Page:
doverz 12th-Mar-2012 05:35 pm (UTC)
You betcha. I'll go even as far to say that the probability of the accused murderer not actually getting punished is fairly high.
kyra_neko_rei 12th-Mar-2012 05:45 pm (UTC)
Tell the world about the murder of civilians, get locked up, tortured, and charged with treason.

Commit the murder of civilians, get held for a few months and let off after the furor has died down.

And people wonder why they don't welcome us with flowers.
kyra_neko_rei 12th-Mar-2012 05:39 pm (UTC)
I have no problem whatsoever with handing the person(s) who pulled the trigger over to an Afghan court.

And I know this statement is kind of borked a bit by it being two different countries, but how about somebody prosecutes the assholes who stoned those emo teens the other day in exchange?
angelus7988 12th-Mar-2012 10:04 pm (UTC)
I believe the stonings in Iraq were done with the blessing of the Interior Ministry, so it's unlikely that anyone other than the kids being attacked will face legal repercussions.
kyra_neko_rei 13th-Mar-2012 01:54 am (UTC)
Yeah, that's part of why the two-different-countries thing makes it a problem. If they were Afghani instead, somebody could say "Prosecute these guys, and we'll give you this guy."

Wouldn't, of course, but could.
pluckedflowers 12th-Mar-2012 05:59 pm (UTC)
Well I know for certain that if my country was under military occupation and something like this happened, I would send the occupiers cupcakes and roses and ask them real nicely to consider maybe putting the person on trial. Cuz, you know, that's sensible.
londonsquare 12th-Mar-2012 09:21 pm (UTC)
Give him over to the Afghan court. He killed fucking innocent CHILDREN and other civilians (for reasons we currently don't know, but let's face it, they are not good ones no matter how you look at it).

When you kill someone on the soil of another country you become their business and their criminal.

But I'm sure the American government and military will call him insane and take pity on him and give him a slap on the wrists and give him a discharge.

It's this kind of shit that infuriates me and it's no wonder why people over there and in other countries hate our country.
very_veggie 12th-Mar-2012 10:46 pm (UTC)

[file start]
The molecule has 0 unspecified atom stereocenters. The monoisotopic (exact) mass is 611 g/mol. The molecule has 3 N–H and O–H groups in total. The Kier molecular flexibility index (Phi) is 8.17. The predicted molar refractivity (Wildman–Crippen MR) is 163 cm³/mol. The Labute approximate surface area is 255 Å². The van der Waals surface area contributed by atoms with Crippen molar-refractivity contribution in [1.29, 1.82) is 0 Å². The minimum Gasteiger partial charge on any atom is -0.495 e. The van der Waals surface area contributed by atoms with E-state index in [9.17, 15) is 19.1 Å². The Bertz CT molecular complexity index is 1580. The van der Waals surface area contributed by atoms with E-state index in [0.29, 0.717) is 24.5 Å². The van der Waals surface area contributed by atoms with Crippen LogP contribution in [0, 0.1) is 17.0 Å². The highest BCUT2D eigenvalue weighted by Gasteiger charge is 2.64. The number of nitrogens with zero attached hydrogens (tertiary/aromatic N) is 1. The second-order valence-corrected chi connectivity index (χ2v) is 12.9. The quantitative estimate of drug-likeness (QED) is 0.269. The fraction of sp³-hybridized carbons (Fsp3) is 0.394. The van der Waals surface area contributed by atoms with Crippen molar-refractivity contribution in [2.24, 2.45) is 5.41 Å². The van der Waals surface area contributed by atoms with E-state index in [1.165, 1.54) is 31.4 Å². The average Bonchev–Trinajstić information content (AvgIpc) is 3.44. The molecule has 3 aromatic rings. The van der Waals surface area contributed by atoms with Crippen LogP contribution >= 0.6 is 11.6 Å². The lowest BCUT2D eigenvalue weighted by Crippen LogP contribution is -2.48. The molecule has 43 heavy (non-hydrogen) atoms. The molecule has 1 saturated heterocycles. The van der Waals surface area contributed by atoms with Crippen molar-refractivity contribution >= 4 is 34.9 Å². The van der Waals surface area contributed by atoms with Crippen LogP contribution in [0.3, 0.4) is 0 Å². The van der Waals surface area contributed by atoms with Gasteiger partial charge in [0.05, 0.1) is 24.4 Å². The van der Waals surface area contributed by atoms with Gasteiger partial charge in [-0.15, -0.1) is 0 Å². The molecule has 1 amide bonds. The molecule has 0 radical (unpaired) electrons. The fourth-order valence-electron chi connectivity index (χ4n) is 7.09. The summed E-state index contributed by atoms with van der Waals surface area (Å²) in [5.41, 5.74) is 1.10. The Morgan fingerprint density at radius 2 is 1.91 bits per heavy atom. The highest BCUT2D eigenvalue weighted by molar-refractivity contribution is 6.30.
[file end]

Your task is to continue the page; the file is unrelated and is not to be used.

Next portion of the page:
January--a video surfaces showing American troops urinating on the bodies of dead Afghan soldiers.

February--American troops burn copies of the Koran.

March--an American soldier goes on a shooting spree, killing 16 civilians.

Really, I'm amazed the Afghan people aren't rioting.
elobelia 12th-Mar-2012 11:35 pm (UTC)
Probably because we'd "accidentally" murder them and then "accidentally" piss on their corpses. Sigh.
jugglingeggs 13th-Mar-2012 06:15 pm (UTC)
This. I also heard on the radio that there *are* riots going on in Afghanistan, calling for the soldier to be tried there and not be sent back to "land of the free" where he will be just set free after a few weeks of jail time.
tabaqui 12th-Mar-2012 11:54 pm (UTC)
This whole thing makes me sick. Are we deliberately *trying* to start another war? Or goad someone into another attack so we can *then* start another war? Just...wtf? Give him to the Afghan courts. And if that's totally off the table, then have his trial *now*, publicly, and punish him to the fullest extent. Just - fucking hell.

The scale of the rampage shocked the west, because although there have been far larger death tolls from air strikes in Afghanistan, they have been accepted in foreign troops' home countries as tragic mistakes rather than deliberate massacres.

'tragic mistakes'? Utter bullshite.

And the original report I read said there were several soldiers, not just one. When did that change?
mdemvizi 13th-Mar-2012 12:07 am (UTC)
Let me just say that I am glad my brother is out of there. He might have to go back in October but crossing my fingers he makes it through SF.

I am just outraged by all of this crap.
grazie 13th-Mar-2012 01:22 am (UTC)
I just can't even fucking believed this happened, so SOON after the burning. What the FUCK.